No 5: Health Documentary. Is Covid Racist? Channel 4

The global health pandemic and race examined were examined in forensic style by Dr Ronx Ikharia. 

A necessarily painful injection of truth and reality on the deaths of Black, Asian and Minority Ethnic essential and medical workers and the wilful government ignorance. https://www.channel4.com/programmes/is-covid-racist

No6: RIP Chadwick Boseman Ma Rainey’s Bottom. Netflix

The Black Panther star was not only one of the finest actors of our times but a supreme spokesperson on race equality and importance cultural representation. His final screen performance is now on Netflix from the pen of dramatist August Wilson in Ma Rainey’s Bottom. I’m predicting Oscar glory too for Chadwick and stunning performance from Viola Davis as Ma Rainey. https://www.netflix.com/title/81100780

No 7: Music: Kiwanuka. Michael Kiwanuka
My fave UK artist bagged the big UK 2020 Mercury Prize. His back catalogue and live performances are better but this still delights. Wonderful insightful lyrics on race, mental health and identity in the fine traditions of Joan Armatrading’s guitar folk-soul. https://www.mercuryprize.com/news/michael-kiwanuka-wins-the-2020-hyundai-mercury-prize#:~:text=Michael%20Kiwanuka%20has%20been%20announced,One%20Show%20on%20BBC%20One.

No 8: Book – African Europeans, An Untold History: Olivette Otele
Quite a year for our Olivette. Chairing the Bristol Commissioners for Race Equality, Booker Prize judge and continued work to contextualise slavery and its legacy at University of Bristol. In this book she chronicles the link between the African Diaspora and Europe and highlighted the excellent work of a number or women of colour in Bristol.

No 9 News: Question Time – Bonnie Grier on Trauma and Anti-Semitism and Rosie Jones on the Disabled rights. BBC

Not sure whether I should throw my TV out the window sometimes with QT but I’m commending two appearances stood out educating government panel members and us at home alike. UK/US national treasure Bonnie Grier post the review on anti-Semitism in the Labour party on trauma and the responsibilities of those in power https://twitter.com/bbcquestiontime/status/1321949826838368256?s=20 Was matched by comedian Rosie Jones speech for disability rights and greater action. https://www.independent.co.uk/arts-entertainment/tv/news/rosie-jones-question-time-matt-hancock-b1722374.html and an educational nod to the documentary Crip Camp.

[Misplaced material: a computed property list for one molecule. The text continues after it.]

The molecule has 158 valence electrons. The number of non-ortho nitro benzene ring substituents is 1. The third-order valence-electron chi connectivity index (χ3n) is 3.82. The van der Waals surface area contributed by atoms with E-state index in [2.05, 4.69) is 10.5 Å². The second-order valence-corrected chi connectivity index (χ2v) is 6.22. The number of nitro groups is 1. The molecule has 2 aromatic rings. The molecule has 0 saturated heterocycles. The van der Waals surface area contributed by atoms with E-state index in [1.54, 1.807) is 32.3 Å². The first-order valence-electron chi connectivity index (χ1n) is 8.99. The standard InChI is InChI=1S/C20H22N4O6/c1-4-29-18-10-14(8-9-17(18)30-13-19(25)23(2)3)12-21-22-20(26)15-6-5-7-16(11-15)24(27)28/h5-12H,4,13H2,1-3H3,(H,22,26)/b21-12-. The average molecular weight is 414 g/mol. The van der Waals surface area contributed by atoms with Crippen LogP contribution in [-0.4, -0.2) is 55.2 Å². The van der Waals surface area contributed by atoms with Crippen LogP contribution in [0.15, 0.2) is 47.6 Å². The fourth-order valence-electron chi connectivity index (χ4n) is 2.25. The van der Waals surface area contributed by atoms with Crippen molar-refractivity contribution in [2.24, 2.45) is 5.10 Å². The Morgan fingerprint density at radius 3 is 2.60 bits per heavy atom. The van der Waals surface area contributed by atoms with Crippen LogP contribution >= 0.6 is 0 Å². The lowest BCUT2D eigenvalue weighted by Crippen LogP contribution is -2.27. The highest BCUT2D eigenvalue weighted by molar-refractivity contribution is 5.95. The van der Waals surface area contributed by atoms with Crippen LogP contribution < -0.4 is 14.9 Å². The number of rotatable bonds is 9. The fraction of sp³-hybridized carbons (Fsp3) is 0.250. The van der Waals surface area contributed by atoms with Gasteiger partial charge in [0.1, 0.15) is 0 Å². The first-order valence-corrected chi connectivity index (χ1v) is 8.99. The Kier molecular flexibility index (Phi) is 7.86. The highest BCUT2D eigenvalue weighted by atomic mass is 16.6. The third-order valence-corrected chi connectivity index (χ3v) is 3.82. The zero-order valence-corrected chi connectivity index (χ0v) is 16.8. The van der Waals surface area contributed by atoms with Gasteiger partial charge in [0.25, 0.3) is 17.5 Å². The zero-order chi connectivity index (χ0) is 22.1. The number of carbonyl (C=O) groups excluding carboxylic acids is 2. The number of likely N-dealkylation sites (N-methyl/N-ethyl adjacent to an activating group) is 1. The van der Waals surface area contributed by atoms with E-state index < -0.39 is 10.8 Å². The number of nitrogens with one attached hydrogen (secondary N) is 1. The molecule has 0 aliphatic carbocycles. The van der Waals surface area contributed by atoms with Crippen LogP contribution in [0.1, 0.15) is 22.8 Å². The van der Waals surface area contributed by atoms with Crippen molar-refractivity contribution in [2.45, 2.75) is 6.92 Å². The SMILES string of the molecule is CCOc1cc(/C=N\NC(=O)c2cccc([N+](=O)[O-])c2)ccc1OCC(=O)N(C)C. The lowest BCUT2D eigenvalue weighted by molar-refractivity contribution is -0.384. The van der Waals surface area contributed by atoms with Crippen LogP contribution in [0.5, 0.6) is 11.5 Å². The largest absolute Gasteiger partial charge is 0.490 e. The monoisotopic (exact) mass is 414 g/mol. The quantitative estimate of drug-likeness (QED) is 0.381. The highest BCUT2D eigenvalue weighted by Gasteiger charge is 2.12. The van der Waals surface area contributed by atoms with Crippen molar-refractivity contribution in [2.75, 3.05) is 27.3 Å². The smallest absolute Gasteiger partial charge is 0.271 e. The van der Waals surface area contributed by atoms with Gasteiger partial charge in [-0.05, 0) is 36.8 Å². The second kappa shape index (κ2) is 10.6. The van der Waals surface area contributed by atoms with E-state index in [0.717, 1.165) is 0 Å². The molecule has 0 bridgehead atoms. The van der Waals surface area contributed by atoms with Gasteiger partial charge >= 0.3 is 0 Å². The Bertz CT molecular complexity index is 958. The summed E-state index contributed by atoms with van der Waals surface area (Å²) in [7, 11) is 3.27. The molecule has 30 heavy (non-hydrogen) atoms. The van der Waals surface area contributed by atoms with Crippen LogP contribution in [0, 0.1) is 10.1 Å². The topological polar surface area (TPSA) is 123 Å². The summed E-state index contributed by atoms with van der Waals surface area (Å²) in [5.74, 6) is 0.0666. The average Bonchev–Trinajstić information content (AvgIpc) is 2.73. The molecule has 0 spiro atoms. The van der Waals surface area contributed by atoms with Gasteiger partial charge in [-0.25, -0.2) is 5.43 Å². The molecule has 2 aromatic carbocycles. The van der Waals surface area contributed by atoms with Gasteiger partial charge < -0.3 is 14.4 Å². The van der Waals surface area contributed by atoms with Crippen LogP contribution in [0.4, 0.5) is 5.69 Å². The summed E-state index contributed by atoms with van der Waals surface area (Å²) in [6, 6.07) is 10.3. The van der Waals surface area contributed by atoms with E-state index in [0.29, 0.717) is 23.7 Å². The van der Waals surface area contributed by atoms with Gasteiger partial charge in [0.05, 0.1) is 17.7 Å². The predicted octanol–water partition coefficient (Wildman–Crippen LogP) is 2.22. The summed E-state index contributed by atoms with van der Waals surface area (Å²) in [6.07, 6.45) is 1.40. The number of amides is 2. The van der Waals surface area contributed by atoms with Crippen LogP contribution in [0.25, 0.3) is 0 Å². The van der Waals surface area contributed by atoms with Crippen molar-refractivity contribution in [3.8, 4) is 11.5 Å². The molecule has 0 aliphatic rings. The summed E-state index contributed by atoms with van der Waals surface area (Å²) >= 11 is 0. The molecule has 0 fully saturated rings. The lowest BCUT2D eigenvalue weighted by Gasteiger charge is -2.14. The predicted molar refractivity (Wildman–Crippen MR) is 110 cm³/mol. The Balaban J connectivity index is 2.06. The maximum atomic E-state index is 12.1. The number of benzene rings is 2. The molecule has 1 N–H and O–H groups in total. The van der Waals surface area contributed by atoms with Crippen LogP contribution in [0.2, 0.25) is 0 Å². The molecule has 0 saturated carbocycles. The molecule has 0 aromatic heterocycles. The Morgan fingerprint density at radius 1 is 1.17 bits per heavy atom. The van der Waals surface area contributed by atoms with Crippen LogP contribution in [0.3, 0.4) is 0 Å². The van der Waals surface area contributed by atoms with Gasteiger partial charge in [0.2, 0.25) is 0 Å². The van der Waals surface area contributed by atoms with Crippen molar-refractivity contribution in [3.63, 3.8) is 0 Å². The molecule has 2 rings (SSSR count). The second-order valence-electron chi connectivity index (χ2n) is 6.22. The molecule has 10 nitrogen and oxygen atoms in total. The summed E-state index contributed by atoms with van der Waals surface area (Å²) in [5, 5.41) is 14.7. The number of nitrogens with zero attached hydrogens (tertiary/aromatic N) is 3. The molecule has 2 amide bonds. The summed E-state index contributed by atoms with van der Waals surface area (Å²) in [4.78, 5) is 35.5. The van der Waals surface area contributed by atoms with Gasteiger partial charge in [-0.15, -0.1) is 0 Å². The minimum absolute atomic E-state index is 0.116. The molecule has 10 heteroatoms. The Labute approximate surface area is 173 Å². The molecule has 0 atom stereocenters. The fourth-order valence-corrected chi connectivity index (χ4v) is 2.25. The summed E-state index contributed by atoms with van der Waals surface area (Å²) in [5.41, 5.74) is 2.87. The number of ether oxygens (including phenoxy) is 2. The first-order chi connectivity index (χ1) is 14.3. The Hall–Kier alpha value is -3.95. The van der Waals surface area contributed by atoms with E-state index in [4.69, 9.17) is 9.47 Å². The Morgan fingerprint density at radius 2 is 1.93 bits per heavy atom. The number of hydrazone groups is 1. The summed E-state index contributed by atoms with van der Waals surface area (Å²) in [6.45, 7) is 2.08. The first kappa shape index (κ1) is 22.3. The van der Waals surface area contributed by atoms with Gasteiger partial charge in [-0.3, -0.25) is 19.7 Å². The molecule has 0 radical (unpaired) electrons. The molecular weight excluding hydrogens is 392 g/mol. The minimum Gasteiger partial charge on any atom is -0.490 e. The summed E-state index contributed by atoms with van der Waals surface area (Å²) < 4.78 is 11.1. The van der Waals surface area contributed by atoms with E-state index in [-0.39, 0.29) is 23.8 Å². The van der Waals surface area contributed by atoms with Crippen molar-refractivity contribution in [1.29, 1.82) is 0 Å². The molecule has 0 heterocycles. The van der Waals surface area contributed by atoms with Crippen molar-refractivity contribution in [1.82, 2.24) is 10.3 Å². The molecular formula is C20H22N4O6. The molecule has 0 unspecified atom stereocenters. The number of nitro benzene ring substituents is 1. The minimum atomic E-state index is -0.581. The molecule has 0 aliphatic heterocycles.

No 10: Film Clemency
At times this was more horror film than drama. The Hollywood directorial debut of Nigerian-American Chinonye Chukwu also wrote this chilling human study of the effects of Death Row. Actor-activist Alfre Woodard’s extraordinary performance was overlooked in Oscars but her civil-rights work has not. The mass incarceration and criminal justice system highlighting racial injustice over centuries were already a national disgrace. However this barbaric system plumbed new depths by Trump’s presidential orders to execute several more African-Americans on his way out of the Oval Office. I was proud to host special Deaf Conversations About Cinema with David Ellington for Watershed Bristol https://www.watershed.co.uk/whatson/10492/deaf-conversations-about-cinema-online-clemency